Since I live in Vacaville (45 minutes to Berkeley, one hour to SF), I continually contemplate moving our operations to Solano County, but everyone else lives either in Contra Costa, Alameda or SF County and so do our audiences.  So I drive and drive and drive....and drive... over bridges and freeways full of cars and cars and people.   And my main Window on the World is out  my Windshield!

I am going to close for now and promise to be briefer and not so long in writing so you will not have to wait to keep abreast of our comings and goings, which continue unabated.

Stay well and be of good heart.


Saturday, October 26, 2013

The Opus Project: Opus 10, a Benefit for Goat Hall...


Opus 10

8pm, Saturday, October 26, 2013
Community Music Center, 544 Capp Street
San Francisco, CA

Op. 10, No. 1

Arnold Schoenberg (1874-1951)
String Quartet No. 2, Op. 10 (1908)
          III.  Litanie (Litany) (Stephan George)

                    Sarita Cannon, Soprano
                    The Opus Project Quartet

Bela Bartok (1881-1945)   
Two Images, Op. 10 (1910)
          II.  Village Dance (Allegro) - Part I

                    The Opus Project Orchestra

Igor Stravinsky (1882-1971)   
Petrushka (1911)
          I.  First Tableau / The Shrovetide Fair: Russian Dance

                    The Opus Project Orchestra

Anton Webern (1883-1945)   
Five Pieces for Orchestra, Op. 10 (1913)
          I.  Sehr ruhig und zart (Very calmy and tenderly)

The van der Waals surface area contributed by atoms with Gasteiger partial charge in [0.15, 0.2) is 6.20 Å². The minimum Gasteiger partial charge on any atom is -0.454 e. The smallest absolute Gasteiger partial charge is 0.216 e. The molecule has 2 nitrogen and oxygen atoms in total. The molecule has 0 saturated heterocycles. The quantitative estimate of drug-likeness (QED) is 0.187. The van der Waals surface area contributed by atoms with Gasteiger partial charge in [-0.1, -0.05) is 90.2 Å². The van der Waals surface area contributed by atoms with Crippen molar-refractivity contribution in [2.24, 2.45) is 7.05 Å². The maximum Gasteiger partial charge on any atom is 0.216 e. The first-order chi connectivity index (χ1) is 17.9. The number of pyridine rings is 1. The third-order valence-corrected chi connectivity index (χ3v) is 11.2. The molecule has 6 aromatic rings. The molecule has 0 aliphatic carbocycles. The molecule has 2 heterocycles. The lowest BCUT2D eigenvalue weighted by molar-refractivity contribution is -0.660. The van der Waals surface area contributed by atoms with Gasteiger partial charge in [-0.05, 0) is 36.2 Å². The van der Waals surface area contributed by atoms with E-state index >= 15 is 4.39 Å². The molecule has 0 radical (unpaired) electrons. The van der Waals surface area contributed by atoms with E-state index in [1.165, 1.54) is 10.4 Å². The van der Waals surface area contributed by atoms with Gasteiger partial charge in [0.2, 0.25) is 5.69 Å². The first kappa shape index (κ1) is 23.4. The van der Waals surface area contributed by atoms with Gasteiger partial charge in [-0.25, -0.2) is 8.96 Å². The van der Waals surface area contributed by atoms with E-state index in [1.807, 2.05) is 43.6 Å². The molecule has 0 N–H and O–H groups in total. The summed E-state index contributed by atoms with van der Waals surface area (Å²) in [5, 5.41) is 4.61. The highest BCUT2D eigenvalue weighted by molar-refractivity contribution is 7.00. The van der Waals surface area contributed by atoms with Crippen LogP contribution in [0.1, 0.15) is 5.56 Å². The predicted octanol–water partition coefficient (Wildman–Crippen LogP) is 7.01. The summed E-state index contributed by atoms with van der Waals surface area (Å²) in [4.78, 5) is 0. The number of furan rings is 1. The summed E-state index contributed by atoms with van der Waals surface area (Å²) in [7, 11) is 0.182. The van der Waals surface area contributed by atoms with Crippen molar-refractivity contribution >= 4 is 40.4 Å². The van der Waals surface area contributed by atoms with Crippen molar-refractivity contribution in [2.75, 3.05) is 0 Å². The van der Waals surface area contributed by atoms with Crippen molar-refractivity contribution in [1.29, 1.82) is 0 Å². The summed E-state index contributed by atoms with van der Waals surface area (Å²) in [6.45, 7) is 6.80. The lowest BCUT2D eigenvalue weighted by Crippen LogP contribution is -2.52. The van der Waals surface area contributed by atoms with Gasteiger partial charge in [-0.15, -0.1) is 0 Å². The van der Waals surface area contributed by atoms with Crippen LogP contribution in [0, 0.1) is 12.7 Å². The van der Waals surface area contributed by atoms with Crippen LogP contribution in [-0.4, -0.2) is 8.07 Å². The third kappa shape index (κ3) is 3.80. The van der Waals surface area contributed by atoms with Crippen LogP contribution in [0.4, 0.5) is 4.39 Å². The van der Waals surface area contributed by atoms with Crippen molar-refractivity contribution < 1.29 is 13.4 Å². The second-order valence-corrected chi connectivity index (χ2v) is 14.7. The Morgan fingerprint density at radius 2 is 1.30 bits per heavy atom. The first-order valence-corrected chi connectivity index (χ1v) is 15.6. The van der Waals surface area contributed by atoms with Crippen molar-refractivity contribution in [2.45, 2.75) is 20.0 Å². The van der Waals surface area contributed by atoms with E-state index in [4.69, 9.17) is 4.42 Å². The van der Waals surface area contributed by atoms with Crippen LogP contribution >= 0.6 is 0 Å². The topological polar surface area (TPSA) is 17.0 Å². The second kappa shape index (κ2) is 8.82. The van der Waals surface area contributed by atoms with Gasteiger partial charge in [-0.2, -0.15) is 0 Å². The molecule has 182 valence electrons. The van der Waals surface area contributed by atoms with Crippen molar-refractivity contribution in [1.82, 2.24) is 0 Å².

IV.  Fliessend, ausserst zart (Flowing, extremely tenderly)

                    The Opus Project Orchestra

Sergei Prokofiev (1891-1953) 
Piano Concerto No. 1, Op. 10 (1912)
         I.  Allegro brioso

                    Naomi Stine, Piano
                    The Opus Project Orchestra

Darius Milhaud (1892-1975)   
Three Poems of Lucile Chateaubriand, Op. 10 (1913)
          III. Innocence

                    Harriet March Page, Mezzo-Soprano
                    Melissa Smith, Piano

Paul Hindemith (1895-1963)   
String Quartet No. 2 in F Minor, Op. 10 (1918)
          I.  Sehr lebhaft, straff im Rhythmus (Very lively, tautly in rhythm)

                    The Opus Project Quartet

Kurt Weill (1900-1950)   
Frauentanz, Op. 10 (1923)
          I.  Andantino, quasi Tempo di Menuetto
                    Harriet March Page, Mezzo-Soprano
                    The Opus Project Viola-Wind Quintet

Op. 10, No. 2

Dmitri Shostakovich (1906-1975)
Symphony No. 1, Op. 10 (1925)
          II. ... [Trio] Meno mosso

                    The Opus Project Orchestra

Samuel Barber (1910-1981)   

Three Songs, Op. 10 (1936) (James Joyce)

           I.  Rain Has Fallen

                    Sarita Cannon, Soprano
                    Melissa Smith, Piano

Benjamin Britten (1913-1976)
Variations on a Theme of Frank Bridge, Op. 10, No. 1 (1937)
          Variation I

                    The Opus Project Strings

Oliver Knussen (b. 1952)
Ocean de Terre, Op. 10 (1973)
          I.  Misurato (Excerpt)


John Bilotta (b. 1948)

Electronic Composition No. 10 "The Lottery in Babylon" 
          (2000, Jorge Luis Borges)

                    John Bilotta, Electronics - Video

Mark Alburger (b. 1957)
Nocturnes for Insomniacs, Op. 10 (1978)
          III.  Night Music II

                    Mark Alburger, Voice
                    Carole Cloud, Violin
                    The Opus Project Orchestra

Michael Stubblefield (b. 1987)

Nightfall Dreams (2011)
          II.  Dream of the Sabbath

                    The Opus Project Piano Quintet

Austin Oz Graham (b. 1992)   

Arkantos, the Dark Father (2013)